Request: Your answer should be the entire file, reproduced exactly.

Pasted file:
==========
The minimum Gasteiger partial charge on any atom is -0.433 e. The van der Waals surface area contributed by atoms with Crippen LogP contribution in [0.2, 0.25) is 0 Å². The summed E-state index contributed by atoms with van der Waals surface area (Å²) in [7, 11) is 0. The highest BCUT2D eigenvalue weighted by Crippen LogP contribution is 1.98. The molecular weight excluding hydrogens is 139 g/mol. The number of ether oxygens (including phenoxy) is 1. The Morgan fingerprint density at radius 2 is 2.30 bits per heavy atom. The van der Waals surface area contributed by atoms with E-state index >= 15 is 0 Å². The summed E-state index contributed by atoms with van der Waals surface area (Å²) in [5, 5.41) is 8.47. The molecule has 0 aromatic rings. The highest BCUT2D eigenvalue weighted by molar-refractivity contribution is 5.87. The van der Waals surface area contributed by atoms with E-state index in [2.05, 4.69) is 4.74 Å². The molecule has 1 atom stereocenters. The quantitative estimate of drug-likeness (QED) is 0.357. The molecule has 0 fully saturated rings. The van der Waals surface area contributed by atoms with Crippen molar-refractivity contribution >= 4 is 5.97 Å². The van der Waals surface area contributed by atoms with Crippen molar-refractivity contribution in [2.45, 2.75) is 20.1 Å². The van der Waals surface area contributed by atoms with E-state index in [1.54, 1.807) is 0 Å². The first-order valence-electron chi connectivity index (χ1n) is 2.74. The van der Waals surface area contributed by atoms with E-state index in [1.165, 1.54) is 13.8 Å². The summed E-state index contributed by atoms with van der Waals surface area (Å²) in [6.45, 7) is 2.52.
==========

The minimum Gasteiger partial charge on any atom is -0.433 e. The van der Waals surface area contributed by atoms with Crippen LogP contribution in [0.2, 0.25) is 0 Å². The summed E-state index contributed by atoms with van der Waals surface area (Å²) in [7, 11) is 0. The highest BCUT2D eigenvalue weighted by Crippen LogP contribution is 1.98. The molecular weight excluding hydrogens is 139 g/mol. The number of ether oxygens (including phenoxy) is 1. The Morgan fingerprint density at radius 2 is 2.30 bits per heavy atom. The van der Waals surface area contributed by atoms with E-state index >= 15 is 0 Å². The summed E-state index contributed by atoms with van der Waals surface area (Å²) in [5, 5.41) is 8.47. The molecule has 0 aromatic rings. The highest BCUT2D eigenvalue weighted by molar-refractivity contribution is 5.87. The van der Waals surface area contributed by atoms with E-state index in [2.05, 4.69) is 4.74 Å². The molecule has 1 atom stereocenters. The quantitative estimate of drug-likeness (QED) is 0.357. The molecule has 0 fully saturated rings. The van der Waals surface area contributed by atoms with Crippen molar-refractivity contribution >= 4 is 5.97 Å². The van der Waals surface area contributed by atoms with Crippen molar-refractivity contribution in [2.45, 2.75) is 20.1 Å². The van der Waals surface area contributed by atoms with E-state index in [1.54, 1.807) is 0 Å². The first-order valence-electron chi connectivity index (χ1n) is 2.74. The van der Waals surface area contributed by atoms with E-state index in [1.165, 1.54) is 13.8 Å². The summed E-state index contributed by atoms with van der Waals surface area (Å²) in [6.45, 7) is 2.52.